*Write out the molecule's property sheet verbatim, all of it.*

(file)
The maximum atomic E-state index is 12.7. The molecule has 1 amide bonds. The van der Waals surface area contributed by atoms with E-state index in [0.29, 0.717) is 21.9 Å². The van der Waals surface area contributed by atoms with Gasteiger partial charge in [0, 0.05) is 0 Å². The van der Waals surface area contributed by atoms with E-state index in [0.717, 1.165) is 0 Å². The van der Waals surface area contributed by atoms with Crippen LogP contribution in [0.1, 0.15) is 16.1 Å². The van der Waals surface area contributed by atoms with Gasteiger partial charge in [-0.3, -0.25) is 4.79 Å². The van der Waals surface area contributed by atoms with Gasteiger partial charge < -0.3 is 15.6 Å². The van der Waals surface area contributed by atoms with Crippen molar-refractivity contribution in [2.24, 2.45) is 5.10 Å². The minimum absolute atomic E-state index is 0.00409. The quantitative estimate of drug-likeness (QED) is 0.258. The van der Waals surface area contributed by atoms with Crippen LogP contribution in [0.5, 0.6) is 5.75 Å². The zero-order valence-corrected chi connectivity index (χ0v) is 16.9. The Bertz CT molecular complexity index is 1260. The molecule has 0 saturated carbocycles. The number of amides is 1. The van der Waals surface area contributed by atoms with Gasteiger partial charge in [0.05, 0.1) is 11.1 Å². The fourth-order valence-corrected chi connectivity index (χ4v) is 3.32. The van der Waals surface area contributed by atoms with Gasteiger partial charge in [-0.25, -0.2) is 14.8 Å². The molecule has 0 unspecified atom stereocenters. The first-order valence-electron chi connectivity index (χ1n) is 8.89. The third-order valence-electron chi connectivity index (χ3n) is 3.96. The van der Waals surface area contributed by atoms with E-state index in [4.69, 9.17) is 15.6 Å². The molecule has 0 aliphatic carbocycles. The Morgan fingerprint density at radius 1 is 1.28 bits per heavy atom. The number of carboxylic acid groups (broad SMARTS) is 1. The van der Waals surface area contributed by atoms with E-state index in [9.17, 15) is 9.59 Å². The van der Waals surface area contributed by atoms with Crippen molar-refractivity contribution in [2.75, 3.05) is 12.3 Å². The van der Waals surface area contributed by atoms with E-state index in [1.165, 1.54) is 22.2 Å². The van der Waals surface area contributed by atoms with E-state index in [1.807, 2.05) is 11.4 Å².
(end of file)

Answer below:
The maximum atomic E-state index is 12.7. The molecule has 1 amide bonds. The van der Waals surface area contributed by atoms with E-state index in [0.29, 0.717) is 21.9 Å². The van der Waals surface area contributed by atoms with Gasteiger partial charge in [0, 0.05) is 0 Å². The van der Waals surface area contributed by atoms with E-state index in [0.717, 1.165) is 0 Å². The van der Waals surface area contributed by atoms with Crippen LogP contribution in [0.1, 0.15) is 16.1 Å². The van der Waals surface area contributed by atoms with Gasteiger partial charge in [-0.3, -0.25) is 4.79 Å². The van der Waals surface area contributed by atoms with Gasteiger partial charge < -0.3 is 15.6 Å². The van der Waals surface area contributed by atoms with Crippen molar-refractivity contribution in [2.24, 2.45) is 5.10 Å². The minimum absolute atomic E-state index is 0.00409. The quantitative estimate of drug-likeness (QED) is 0.258. The van der Waals surface area contributed by atoms with Crippen LogP contribution in [0.5, 0.6) is 5.75 Å². The zero-order valence-corrected chi connectivity index (χ0v) is 16.9. The Bertz CT molecular complexity index is 1260. The molecule has 0 saturated carbocycles. The number of amides is 1. The van der Waals surface area contributed by atoms with Gasteiger partial charge in [0.05, 0.1) is 11.1 Å². The fourth-order valence-corrected chi connectivity index (χ4v) is 3.32. The van der Waals surface area contributed by atoms with Gasteiger partial charge in [-0.25, -0.2) is 14.8 Å². The molecule has 0 unspecified atom stereocenters. The first-order valence-electron chi connectivity index (χ1n) is 8.89. The third-order valence-electron chi connectivity index (χ3n) is 3.96. The van der Waals surface area contributed by atoms with E-state index in [4.69, 9.17) is 15.6 Å². The molecule has 0 aliphatic carbocycles. The Morgan fingerprint density at radius 1 is 1.28 bits per heavy atom. The number of carboxylic acid groups (broad SMARTS) is 1. The van der Waals surface area contributed by atoms with E-state index in [9.17, 15) is 9.59 Å². The van der Waals surface area contributed by atoms with Crippen molar-refractivity contribution in [2.75, 3.05) is 12.3 Å². The van der Waals surface area contributed by atoms with E-state index in [1.165, 1.54) is 22.2 Å². The van der Waals surface area contributed by atoms with E-state index in [1.807, 2.05) is 11.4 Å².